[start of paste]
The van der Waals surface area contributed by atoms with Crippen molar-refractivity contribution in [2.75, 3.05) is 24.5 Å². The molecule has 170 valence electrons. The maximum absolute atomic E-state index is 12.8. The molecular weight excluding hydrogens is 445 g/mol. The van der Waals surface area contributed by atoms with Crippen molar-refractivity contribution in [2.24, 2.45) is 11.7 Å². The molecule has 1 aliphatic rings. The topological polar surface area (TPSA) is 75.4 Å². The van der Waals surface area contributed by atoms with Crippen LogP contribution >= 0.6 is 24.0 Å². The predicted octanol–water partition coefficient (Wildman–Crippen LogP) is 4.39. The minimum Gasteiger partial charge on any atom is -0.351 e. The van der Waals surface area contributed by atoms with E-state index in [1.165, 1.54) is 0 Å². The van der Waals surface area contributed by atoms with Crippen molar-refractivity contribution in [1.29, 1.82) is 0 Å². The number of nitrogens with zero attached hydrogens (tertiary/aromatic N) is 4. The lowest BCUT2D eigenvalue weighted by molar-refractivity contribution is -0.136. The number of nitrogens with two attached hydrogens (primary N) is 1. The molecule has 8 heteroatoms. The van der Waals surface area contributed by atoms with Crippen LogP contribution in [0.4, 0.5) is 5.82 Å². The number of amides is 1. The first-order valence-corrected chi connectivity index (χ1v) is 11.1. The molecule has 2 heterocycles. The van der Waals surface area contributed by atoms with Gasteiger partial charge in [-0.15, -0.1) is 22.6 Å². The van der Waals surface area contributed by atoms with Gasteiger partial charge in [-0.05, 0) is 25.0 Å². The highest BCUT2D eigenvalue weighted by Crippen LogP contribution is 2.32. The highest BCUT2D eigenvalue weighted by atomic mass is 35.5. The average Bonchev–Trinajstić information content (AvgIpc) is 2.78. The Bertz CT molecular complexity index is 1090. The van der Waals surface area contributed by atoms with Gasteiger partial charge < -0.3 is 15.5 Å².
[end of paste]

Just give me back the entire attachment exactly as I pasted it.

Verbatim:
The van der Waals surface area contributed by atoms with Crippen molar-refractivity contribution in [2.75, 3.05) is 24.5 Å². The molecule has 170 valence electrons. The maximum absolute atomic E-state index is 12.8. The molecular weight excluding hydrogens is 445 g/mol. The van der Waals surface area contributed by atoms with Crippen molar-refractivity contribution in [2.24, 2.45) is 11.7 Å². The molecule has 1 aliphatic rings. The topological polar surface area (TPSA) is 75.4 Å². The van der Waals surface area contributed by atoms with Crippen LogP contribution >= 0.6 is 24.0 Å². The predicted octanol–water partition coefficient (Wildman–Crippen LogP) is 4.39. The minimum Gasteiger partial charge on any atom is -0.351 e. The van der Waals surface area contributed by atoms with E-state index in [1.165, 1.54) is 0 Å². The van der Waals surface area contributed by atoms with Crippen molar-refractivity contribution in [1.29, 1.82) is 0 Å². The number of nitrogens with zero attached hydrogens (tertiary/aromatic N) is 4. The lowest BCUT2D eigenvalue weighted by molar-refractivity contribution is -0.136. The number of nitrogens with two attached hydrogens (primary N) is 1. The molecule has 8 heteroatoms. The van der Waals surface area contributed by atoms with Crippen LogP contribution in [0.4, 0.5) is 5.82 Å². The number of amides is 1. The first-order valence-corrected chi connectivity index (χ1v) is 11.1. The molecule has 2 heterocycles. The van der Waals surface area contributed by atoms with Gasteiger partial charge in [-0.15, -0.1) is 22.6 Å². The van der Waals surface area contributed by atoms with Gasteiger partial charge in [-0.05, 0) is 25.0 Å². The highest BCUT2D eigenvalue weighted by Crippen LogP contribution is 2.32. The highest BCUT2D eigenvalue weighted by atomic mass is 35.5. The average Bonchev–Trinajstić information content (AvgIpc) is 2.78. The Bertz CT molecular complexity index is 1090. The van der Waals surface area contributed by atoms with Gasteiger partial charge < -0.3 is 15.5 Å².